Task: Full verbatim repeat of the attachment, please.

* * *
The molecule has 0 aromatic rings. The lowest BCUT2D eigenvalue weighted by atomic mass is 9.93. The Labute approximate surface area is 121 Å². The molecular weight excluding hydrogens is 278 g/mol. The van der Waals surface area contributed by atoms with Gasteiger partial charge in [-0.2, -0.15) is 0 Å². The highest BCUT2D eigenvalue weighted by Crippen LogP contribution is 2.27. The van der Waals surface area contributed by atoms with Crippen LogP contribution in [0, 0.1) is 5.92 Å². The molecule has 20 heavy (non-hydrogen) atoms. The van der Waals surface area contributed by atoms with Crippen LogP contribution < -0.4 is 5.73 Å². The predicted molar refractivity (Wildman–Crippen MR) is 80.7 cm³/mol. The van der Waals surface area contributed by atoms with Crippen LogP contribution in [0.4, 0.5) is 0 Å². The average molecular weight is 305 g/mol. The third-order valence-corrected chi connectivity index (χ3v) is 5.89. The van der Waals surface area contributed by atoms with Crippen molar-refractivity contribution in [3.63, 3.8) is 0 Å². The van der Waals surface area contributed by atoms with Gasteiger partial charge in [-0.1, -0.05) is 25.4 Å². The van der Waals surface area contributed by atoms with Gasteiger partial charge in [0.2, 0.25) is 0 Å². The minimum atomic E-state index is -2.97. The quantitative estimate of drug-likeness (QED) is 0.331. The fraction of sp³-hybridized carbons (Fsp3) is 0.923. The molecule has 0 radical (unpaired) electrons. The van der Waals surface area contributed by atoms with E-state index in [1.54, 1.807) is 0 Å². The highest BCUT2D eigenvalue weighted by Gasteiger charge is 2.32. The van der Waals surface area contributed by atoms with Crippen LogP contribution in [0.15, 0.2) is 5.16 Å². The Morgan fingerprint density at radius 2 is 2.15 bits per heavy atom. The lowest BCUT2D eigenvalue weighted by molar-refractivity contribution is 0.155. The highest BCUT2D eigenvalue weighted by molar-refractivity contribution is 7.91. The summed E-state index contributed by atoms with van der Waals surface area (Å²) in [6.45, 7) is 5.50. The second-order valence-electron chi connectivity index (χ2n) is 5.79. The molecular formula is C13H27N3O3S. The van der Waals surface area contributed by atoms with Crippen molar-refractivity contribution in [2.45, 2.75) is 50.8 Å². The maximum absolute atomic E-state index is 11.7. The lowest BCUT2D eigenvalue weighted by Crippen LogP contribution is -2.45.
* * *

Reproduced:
The molecule has 0 aromatic rings. The lowest BCUT2D eigenvalue weighted by atomic mass is 9.93. The Labute approximate surface area is 121 Å². The molecular weight excluding hydrogens is 278 g/mol. The van der Waals surface area contributed by atoms with Gasteiger partial charge in [-0.2, -0.15) is 0 Å². The highest BCUT2D eigenvalue weighted by Crippen LogP contribution is 2.27. The van der Waals surface area contributed by atoms with Crippen LogP contribution in [0, 0.1) is 5.92 Å². The molecule has 20 heavy (non-hydrogen) atoms. The van der Waals surface area contributed by atoms with Crippen LogP contribution < -0.4 is 5.73 Å². The predicted molar refractivity (Wildman–Crippen MR) is 80.7 cm³/mol. The van der Waals surface area contributed by atoms with Crippen LogP contribution in [0.4, 0.5) is 0 Å². The average molecular weight is 305 g/mol. The third-order valence-corrected chi connectivity index (χ3v) is 5.89. The van der Waals surface area contributed by atoms with Crippen molar-refractivity contribution in [3.63, 3.8) is 0 Å². The van der Waals surface area contributed by atoms with Gasteiger partial charge in [-0.1, -0.05) is 25.4 Å². The van der Waals surface area contributed by atoms with Gasteiger partial charge in [0.2, 0.25) is 0 Å². The minimum atomic E-state index is -2.97. The quantitative estimate of drug-likeness (QED) is 0.331. The fraction of sp³-hybridized carbons (Fsp3) is 0.923. The molecule has 0 radical (unpaired) electrons. The van der Waals surface area contributed by atoms with E-state index in [1.54, 1.807) is 0 Å². The highest BCUT2D eigenvalue weighted by Gasteiger charge is 2.32. The van der Waals surface area contributed by atoms with Crippen LogP contribution in [0.15, 0.2) is 5.16 Å². The Morgan fingerprint density at radius 2 is 2.15 bits per heavy atom. The lowest BCUT2D eigenvalue weighted by molar-refractivity contribution is 0.155. The highest BCUT2D eigenvalue weighted by molar-refractivity contribution is 7.91. The summed E-state index contributed by atoms with van der Waals surface area (Å²) in [6.45, 7) is 5.50. The second-order valence-electron chi connectivity index (χ2n) is 5.79. The molecular formula is C13H27N3O3S. The van der Waals surface area contributed by atoms with Crippen molar-refractivity contribution in [2.45, 2.75) is 50.8 Å². The maximum absolute atomic E-state index is 11.7. The lowest BCUT2D eigenvalue weighted by Crippen LogP contribution is -2.45.